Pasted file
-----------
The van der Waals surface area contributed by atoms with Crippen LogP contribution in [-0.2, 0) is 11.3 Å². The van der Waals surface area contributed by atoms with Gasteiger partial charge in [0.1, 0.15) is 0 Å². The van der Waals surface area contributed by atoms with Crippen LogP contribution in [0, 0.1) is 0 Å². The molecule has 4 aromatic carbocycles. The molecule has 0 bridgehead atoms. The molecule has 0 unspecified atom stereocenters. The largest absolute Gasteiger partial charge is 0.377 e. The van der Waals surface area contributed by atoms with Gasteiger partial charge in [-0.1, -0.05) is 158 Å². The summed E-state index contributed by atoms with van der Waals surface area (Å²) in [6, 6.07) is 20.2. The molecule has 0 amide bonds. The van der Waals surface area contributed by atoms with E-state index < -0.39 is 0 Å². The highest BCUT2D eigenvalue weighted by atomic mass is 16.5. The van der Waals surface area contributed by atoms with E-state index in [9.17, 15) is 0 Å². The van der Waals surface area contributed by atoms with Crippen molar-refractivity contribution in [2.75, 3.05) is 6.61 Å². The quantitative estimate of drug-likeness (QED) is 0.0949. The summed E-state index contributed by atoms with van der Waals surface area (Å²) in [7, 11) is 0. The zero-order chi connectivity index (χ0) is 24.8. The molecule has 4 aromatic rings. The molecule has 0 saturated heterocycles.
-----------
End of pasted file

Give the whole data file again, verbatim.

The van der Waals surface area contributed by atoms with Crippen LogP contribution in [-0.2, 0) is 11.3 Å². The van der Waals surface area contributed by atoms with Gasteiger partial charge in [0.1, 0.15) is 0 Å². The van der Waals surface area contributed by atoms with Crippen LogP contribution in [0, 0.1) is 0 Å². The molecule has 4 aromatic carbocycles. The molecule has 0 bridgehead atoms. The molecule has 0 unspecified atom stereocenters. The largest absolute Gasteiger partial charge is 0.377 e. The van der Waals surface area contributed by atoms with Gasteiger partial charge in [-0.1, -0.05) is 158 Å². The summed E-state index contributed by atoms with van der Waals surface area (Å²) in [6, 6.07) is 20.2. The molecule has 0 amide bonds. The van der Waals surface area contributed by atoms with E-state index < -0.39 is 0 Å². The highest BCUT2D eigenvalue weighted by atomic mass is 16.5. The van der Waals surface area contributed by atoms with E-state index in [9.17, 15) is 0 Å². The van der Waals surface area contributed by atoms with Crippen molar-refractivity contribution in [2.75, 3.05) is 6.61 Å². The quantitative estimate of drug-likeness (QED) is 0.0949. The summed E-state index contributed by atoms with van der Waals surface area (Å²) in [7, 11) is 0. The zero-order chi connectivity index (χ0) is 24.8. The molecule has 4 aromatic rings. The molecule has 0 saturated heterocycles.